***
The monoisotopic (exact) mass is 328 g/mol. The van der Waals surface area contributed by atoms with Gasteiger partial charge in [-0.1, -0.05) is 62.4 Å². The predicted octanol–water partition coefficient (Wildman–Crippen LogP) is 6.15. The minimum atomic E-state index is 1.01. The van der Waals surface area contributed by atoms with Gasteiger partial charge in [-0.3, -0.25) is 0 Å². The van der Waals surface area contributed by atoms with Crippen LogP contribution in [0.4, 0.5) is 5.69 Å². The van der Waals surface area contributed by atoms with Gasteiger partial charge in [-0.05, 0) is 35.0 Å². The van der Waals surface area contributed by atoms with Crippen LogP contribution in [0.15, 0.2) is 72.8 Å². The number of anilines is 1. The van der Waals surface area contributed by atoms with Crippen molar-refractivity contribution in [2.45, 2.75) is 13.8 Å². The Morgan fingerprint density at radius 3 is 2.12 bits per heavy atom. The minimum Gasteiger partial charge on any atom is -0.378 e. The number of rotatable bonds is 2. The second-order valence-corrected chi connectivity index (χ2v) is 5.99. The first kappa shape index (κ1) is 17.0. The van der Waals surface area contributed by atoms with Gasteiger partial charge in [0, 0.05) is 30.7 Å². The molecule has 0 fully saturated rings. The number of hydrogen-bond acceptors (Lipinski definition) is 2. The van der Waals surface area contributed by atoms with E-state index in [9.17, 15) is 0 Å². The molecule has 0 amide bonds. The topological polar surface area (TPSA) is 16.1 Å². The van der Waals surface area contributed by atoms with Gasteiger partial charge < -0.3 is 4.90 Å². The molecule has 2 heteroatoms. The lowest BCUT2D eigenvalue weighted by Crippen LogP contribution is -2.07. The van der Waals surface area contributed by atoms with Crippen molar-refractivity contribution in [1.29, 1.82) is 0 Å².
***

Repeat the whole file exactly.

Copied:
The monoisotopic (exact) mass is 328 g/mol. The van der Waals surface area contributed by atoms with Gasteiger partial charge in [-0.1, -0.05) is 62.4 Å². The predicted octanol–water partition coefficient (Wildman–Crippen LogP) is 6.15. The minimum atomic E-state index is 1.01. The van der Waals surface area contributed by atoms with Gasteiger partial charge in [-0.3, -0.25) is 0 Å². The van der Waals surface area contributed by atoms with Crippen LogP contribution in [0.4, 0.5) is 5.69 Å². The van der Waals surface area contributed by atoms with Gasteiger partial charge in [-0.05, 0) is 35.0 Å². The van der Waals surface area contributed by atoms with Crippen LogP contribution in [0.15, 0.2) is 72.8 Å². The number of anilines is 1. The van der Waals surface area contributed by atoms with Crippen molar-refractivity contribution in [2.45, 2.75) is 13.8 Å². The Morgan fingerprint density at radius 3 is 2.12 bits per heavy atom. The minimum Gasteiger partial charge on any atom is -0.378 e. The number of rotatable bonds is 2. The second-order valence-corrected chi connectivity index (χ2v) is 5.99. The first kappa shape index (κ1) is 17.0. The van der Waals surface area contributed by atoms with Gasteiger partial charge in [0, 0.05) is 30.7 Å². The molecule has 0 fully saturated rings. The number of hydrogen-bond acceptors (Lipinski definition) is 2. The van der Waals surface area contributed by atoms with E-state index in [9.17, 15) is 0 Å². The molecule has 0 amide bonds. The topological polar surface area (TPSA) is 16.1 Å². The van der Waals surface area contributed by atoms with Gasteiger partial charge < -0.3 is 4.90 Å². The molecule has 2 heteroatoms. The lowest BCUT2D eigenvalue weighted by Crippen LogP contribution is -2.07. The van der Waals surface area contributed by atoms with Crippen molar-refractivity contribution in [1.29, 1.82) is 0 Å².